Gray Tree Frog (Dryophytes versicolor), Mansfield-et-Pontefract, Quebec, July 11, 2010.

Five things make a post:

  1. New tree frog genus. North American (and a few Asian) tree frogs previously included in the genus Hyla — including Gray and Green Tree Frogs — have been moved to a new, sister genus, Dryophytes, thanks to a major revision of tree frog taxonomy (PDF). This follows other moves to split genera that spanned continents: Bufo (toads), Rana (true frogs) and Elaphe (rat snakes) have all been split up; North American toads are now Anaxyrus, North American true frogs are now Lithobates (except on the Pacific coast), and North American rat snakes are now Pantherophis. So this is not really a surprise move.
  2. Water snake outreach. The Lake Erie Water Snake (Nerodia sipedon insularum) remains on Canada’s endangered species list, but it was removed from the U.S. list in 2011, after a rebound in its U.S. population, which now numbers 10,000 adults. An invasive fish, the round goby, has something to do with it: the water snakes happily feed on them. But public outreach played a role as well. On Cool Green Science, the Nature Conservancy’s blog, Ted Williams looks at the outreach efforts of Dr. Kristin Sanford, whose research showed that habitat loss was less of a factor than human persecution. Her (now quite dated) website: Respect the Snake.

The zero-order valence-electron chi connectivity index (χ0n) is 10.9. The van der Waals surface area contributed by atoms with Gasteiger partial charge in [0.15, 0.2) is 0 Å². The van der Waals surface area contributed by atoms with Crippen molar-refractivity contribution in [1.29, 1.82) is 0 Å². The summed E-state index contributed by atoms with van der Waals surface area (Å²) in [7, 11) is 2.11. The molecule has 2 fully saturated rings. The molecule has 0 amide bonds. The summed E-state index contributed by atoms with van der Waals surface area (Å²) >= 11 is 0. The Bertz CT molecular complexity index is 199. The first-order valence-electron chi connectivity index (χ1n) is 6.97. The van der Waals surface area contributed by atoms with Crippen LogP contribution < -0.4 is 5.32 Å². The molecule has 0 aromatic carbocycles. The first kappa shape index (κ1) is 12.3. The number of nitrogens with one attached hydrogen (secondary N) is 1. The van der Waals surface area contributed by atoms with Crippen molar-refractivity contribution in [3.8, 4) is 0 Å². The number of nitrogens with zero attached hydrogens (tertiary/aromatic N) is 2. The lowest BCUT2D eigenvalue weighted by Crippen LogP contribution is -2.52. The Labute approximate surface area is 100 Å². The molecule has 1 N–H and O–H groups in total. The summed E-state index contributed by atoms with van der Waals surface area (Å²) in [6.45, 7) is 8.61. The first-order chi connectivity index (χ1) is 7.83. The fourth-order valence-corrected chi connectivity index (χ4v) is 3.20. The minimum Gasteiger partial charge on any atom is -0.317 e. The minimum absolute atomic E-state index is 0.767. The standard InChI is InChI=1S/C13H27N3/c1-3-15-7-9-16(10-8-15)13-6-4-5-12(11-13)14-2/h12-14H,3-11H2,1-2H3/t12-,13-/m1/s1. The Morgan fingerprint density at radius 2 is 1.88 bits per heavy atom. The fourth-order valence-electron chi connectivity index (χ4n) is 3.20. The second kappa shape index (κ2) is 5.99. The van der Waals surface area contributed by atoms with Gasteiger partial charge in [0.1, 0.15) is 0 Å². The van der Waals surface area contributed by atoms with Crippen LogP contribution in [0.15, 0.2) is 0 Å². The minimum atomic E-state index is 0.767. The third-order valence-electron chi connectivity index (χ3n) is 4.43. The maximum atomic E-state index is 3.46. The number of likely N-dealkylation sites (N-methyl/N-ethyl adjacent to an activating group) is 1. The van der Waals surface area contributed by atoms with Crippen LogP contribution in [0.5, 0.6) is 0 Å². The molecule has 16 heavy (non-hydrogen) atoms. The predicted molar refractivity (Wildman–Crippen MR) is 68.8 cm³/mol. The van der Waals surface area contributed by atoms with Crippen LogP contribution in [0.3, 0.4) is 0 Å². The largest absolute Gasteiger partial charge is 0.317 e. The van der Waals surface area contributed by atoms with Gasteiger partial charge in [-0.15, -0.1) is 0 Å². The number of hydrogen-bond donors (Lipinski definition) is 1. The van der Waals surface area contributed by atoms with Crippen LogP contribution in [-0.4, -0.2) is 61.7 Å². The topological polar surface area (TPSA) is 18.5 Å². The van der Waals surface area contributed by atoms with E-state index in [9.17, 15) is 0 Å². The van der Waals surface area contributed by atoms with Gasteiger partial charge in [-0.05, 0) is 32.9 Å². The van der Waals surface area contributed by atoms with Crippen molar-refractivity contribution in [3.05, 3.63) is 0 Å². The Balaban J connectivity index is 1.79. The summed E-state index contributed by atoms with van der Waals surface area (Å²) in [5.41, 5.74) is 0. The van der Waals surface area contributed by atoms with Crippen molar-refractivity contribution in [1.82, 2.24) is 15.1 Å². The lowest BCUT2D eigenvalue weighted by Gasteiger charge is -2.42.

3. Don’t shoot snakes. An Arizona bill that would lift a ban on firing a gun within city limits if it’s to shoot a rat or a snake is facing opposition — from people opposed to shooting snakes.
  4. Do snakes fart? Scientists are building an animal fart database, and yes, snakes are included. While passing gas might not be a good sign for an obligate carnivore, if by fart we mean making noise while defecating, I can attest that snakes certainly do. (With some of my larger and stinkier charges, I usually hear it before I smell it — at least if I’m in the same room.)
  5. Stressed snakes strike first. A snake’s background level of stress — rather than the stress of encounter, handling or confinement — may determine how likely it is to strike, according to a new study. [LiveScience]